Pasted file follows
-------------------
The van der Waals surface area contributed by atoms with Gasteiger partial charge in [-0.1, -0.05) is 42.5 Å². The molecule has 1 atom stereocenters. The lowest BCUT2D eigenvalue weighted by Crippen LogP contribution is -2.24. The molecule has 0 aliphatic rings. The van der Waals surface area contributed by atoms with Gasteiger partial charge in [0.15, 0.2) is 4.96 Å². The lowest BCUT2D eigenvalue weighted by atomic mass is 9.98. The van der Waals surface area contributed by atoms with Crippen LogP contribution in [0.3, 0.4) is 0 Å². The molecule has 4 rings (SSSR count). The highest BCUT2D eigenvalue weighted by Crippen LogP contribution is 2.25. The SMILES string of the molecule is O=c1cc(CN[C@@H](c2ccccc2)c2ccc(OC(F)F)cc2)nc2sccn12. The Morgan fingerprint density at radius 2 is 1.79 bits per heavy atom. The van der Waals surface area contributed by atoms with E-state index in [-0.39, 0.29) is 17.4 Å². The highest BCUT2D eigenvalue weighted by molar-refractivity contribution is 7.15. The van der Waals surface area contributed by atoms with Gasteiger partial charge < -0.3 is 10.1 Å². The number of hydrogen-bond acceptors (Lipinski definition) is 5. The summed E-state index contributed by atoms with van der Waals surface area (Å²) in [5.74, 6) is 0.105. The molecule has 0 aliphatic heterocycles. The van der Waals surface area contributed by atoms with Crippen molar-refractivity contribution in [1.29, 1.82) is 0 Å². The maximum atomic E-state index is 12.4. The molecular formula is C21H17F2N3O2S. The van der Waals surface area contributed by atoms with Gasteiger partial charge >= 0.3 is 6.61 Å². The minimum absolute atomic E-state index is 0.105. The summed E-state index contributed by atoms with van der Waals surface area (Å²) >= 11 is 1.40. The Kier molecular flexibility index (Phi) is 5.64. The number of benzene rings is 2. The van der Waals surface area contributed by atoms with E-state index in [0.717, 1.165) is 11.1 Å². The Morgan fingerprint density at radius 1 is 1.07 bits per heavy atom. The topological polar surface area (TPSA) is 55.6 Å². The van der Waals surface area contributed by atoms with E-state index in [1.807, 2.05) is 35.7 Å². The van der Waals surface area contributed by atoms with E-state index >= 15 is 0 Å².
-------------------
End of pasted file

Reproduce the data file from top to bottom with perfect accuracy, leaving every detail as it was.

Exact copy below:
The van der Waals surface area contributed by atoms with Gasteiger partial charge in [-0.1, -0.05) is 42.5 Å². The molecule has 1 atom stereocenters. The lowest BCUT2D eigenvalue weighted by Crippen LogP contribution is -2.24. The molecule has 0 aliphatic rings. The van der Waals surface area contributed by atoms with Gasteiger partial charge in [0.15, 0.2) is 4.96 Å². The lowest BCUT2D eigenvalue weighted by atomic mass is 9.98. The van der Waals surface area contributed by atoms with Crippen LogP contribution in [0.3, 0.4) is 0 Å². The molecule has 4 rings (SSSR count). The highest BCUT2D eigenvalue weighted by Crippen LogP contribution is 2.25. The SMILES string of the molecule is O=c1cc(CN[C@@H](c2ccccc2)c2ccc(OC(F)F)cc2)nc2sccn12. The Morgan fingerprint density at radius 2 is 1.79 bits per heavy atom. The van der Waals surface area contributed by atoms with E-state index in [-0.39, 0.29) is 17.4 Å². The highest BCUT2D eigenvalue weighted by molar-refractivity contribution is 7.15. The van der Waals surface area contributed by atoms with Gasteiger partial charge < -0.3 is 10.1 Å². The number of hydrogen-bond acceptors (Lipinski definition) is 5. The summed E-state index contributed by atoms with van der Waals surface area (Å²) in [5.74, 6) is 0.105. The molecule has 0 aliphatic heterocycles. The van der Waals surface area contributed by atoms with Crippen molar-refractivity contribution in [1.29, 1.82) is 0 Å². The maximum atomic E-state index is 12.4. The molecular formula is C21H17F2N3O2S. The van der Waals surface area contributed by atoms with Gasteiger partial charge >= 0.3 is 6.61 Å². The minimum absolute atomic E-state index is 0.105. The summed E-state index contributed by atoms with van der Waals surface area (Å²) >= 11 is 1.40. The Kier molecular flexibility index (Phi) is 5.64. The number of benzene rings is 2. The van der Waals surface area contributed by atoms with E-state index in [0.717, 1.165) is 11.1 Å². The Morgan fingerprint density at radius 1 is 1.07 bits per heavy atom. The topological polar surface area (TPSA) is 55.6 Å². The van der Waals surface area contributed by atoms with E-state index in [1.807, 2.05) is 35.7 Å². The van der Waals surface area contributed by atoms with E-state index >= 15 is 0 Å².